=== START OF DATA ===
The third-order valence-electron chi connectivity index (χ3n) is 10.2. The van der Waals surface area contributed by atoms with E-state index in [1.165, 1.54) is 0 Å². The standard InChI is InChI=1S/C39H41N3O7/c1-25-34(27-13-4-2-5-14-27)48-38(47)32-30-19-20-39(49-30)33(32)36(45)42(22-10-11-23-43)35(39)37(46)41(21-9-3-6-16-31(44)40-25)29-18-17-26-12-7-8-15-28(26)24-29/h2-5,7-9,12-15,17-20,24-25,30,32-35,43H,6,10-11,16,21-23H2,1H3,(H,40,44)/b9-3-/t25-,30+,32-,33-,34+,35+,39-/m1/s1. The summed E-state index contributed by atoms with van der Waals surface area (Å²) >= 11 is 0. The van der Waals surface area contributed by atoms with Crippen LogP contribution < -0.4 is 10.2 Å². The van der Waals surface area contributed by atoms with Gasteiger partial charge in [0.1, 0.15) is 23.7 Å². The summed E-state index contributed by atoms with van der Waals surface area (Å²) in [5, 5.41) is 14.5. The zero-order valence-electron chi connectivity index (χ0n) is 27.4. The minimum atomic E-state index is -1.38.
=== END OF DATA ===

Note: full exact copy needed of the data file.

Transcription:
The third-order valence-electron chi connectivity index (χ3n) is 10.2. The van der Waals surface area contributed by atoms with E-state index in [1.165, 1.54) is 0 Å². The standard InChI is InChI=1S/C39H41N3O7/c1-25-34(27-13-4-2-5-14-27)48-38(47)32-30-19-20-39(49-30)33(32)36(45)42(22-10-11-23-43)35(39)37(46)41(21-9-3-6-16-31(44)40-25)29-18-17-26-12-7-8-15-28(26)24-29/h2-5,7-9,12-15,17-20,24-25,30,32-35,43H,6,10-11,16,21-23H2,1H3,(H,40,44)/b9-3-/t25-,30+,32-,33-,34+,35+,39-/m1/s1. The summed E-state index contributed by atoms with van der Waals surface area (Å²) >= 11 is 0. The van der Waals surface area contributed by atoms with Crippen LogP contribution < -0.4 is 10.2 Å². The van der Waals surface area contributed by atoms with Gasteiger partial charge in [0.1, 0.15) is 23.7 Å². The summed E-state index contributed by atoms with van der Waals surface area (Å²) in [5, 5.41) is 14.5. The zero-order valence-electron chi connectivity index (χ0n) is 27.4. The minimum atomic E-state index is -1.38.